600 ce – 1450 ce the Life of Muhammad

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7. Medieval Europe

AP students will need to know about the political, social, and economic structures of Post-classical Europe (typically referred to as the Medieval time period in European History). Additionally, students will also need to know about cultural characteristics and achievements in this time period.


Early Middle Ages

High Middle Ages


        • Manorialism: typically organized into feudal estates as small landowners sold land to larger landowners; some peasants moved to cities, others stayed to work the lands of those they sold to

        • Feudalism: large landowners (nobles, lords) gave parcels of land to vassals (sometimes knights, sometimes lesser nobles/lords) in exchange for military service; serfs worked the lands of the lords and vassals in exchange for protection

        • Loose kingdoms/Empires developed (Charlemagne, Holy Roman)

        • Sometimes conflicts between estates; largest threat to security were Viking invasions from the North and the Crusades

        • nation-states begin to develop in England (after invasion of William in 1066) and France

        • Italy, Germany remain a collection of large estates (princedoms, duchies)

        • Spain continued to be ruled by Muslims

        • Development of Parliaments: an extension/evolution of feudal relationship between lord and vassal; England, France, Germany

        • Conflict between Catholic Church and monarchs: power struggle for who has more influence (investiture)

        • Hundred Years’ War: between England and France


        • trade diminished, estates had to become self-sufficient

        • Feudalism: serfs gave a portion of their crops and had to work the lands of their lords

        • Technology: renewed contacts with the East ~900 brought plows and improved agricultural techniques

        • An increase in trade sparked peasant migration to cities which allowed landowners to buy more land and pay serfs wages to work the land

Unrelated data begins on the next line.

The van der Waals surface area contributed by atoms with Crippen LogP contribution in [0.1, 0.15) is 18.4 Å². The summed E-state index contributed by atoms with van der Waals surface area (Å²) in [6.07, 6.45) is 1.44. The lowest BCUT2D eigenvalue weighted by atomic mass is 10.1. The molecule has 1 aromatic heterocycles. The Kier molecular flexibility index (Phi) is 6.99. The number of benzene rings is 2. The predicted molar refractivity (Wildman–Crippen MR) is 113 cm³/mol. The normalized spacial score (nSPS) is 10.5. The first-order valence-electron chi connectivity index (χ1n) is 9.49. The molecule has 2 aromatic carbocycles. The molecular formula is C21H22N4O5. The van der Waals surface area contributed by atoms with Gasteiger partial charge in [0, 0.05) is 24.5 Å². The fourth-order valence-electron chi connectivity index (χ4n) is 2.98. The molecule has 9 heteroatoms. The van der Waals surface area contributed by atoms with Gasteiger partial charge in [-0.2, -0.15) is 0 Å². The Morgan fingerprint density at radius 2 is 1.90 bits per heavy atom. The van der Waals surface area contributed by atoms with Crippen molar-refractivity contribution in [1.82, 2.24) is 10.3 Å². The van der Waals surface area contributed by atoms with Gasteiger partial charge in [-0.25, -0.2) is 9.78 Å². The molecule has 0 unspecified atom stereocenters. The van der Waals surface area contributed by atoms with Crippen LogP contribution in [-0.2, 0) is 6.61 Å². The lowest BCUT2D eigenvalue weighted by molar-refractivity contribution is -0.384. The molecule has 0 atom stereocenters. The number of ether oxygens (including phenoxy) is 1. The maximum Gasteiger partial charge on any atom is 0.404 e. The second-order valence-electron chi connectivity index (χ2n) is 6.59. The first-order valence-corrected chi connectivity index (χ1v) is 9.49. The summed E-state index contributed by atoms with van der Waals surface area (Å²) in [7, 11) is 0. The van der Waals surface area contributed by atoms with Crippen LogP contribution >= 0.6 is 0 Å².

• Crusades: brought attention to products from the East, Europeans wanted these goods; led to an increase in trade and an increase in rivalries between Christian and Muslim merchants

        • renewed trade opportunities and motivations after the crusades

        • early banking systems

        • technology: gunpowder, cannons



        • Feudalism: lords, vassals, knights, serfs

        • Status of women generally declined

        • Serfs could be freed from obligations by living in a city for a year and a day

        • Laws/punishments tended to favor higher classes over lower, men over women

        • Nobility through landownership, military accomplishments, alliances, service to the state

        • Gradual increase in status of most peasants

        • Urbanization

        • Increased population due to better agricultural techniques

        • Increase in rights for peasants/serfs (especially after the development of Parliaments that attempted to protect their rights

        • Development of primitive middle class: wealthy families from banking and commerce


        • Chivalry: code of conduct for knights and lords; unlike bushido in that it involves a reciprocal relationship and does not apply to women

        • Religion: Catholic Church dominated cultural beliefs and traditions (architecture, art, literature), especially before the revival of trade and the development of early kingdoms

        • Viking invaders tended to settle and adopt the culture of where they settled (Normandy)

        • Departure from Roman and Greek traditions after the fall of Rome and throughout the Early Medieval times

        • Gothic architecture: influences from Muslims

        • Expansion of universities, increased emphasis on learning

        • Renewed interest in Greco-Roman heritage

        • Increases sense of national identity

        • Development of literature in vernacular languages

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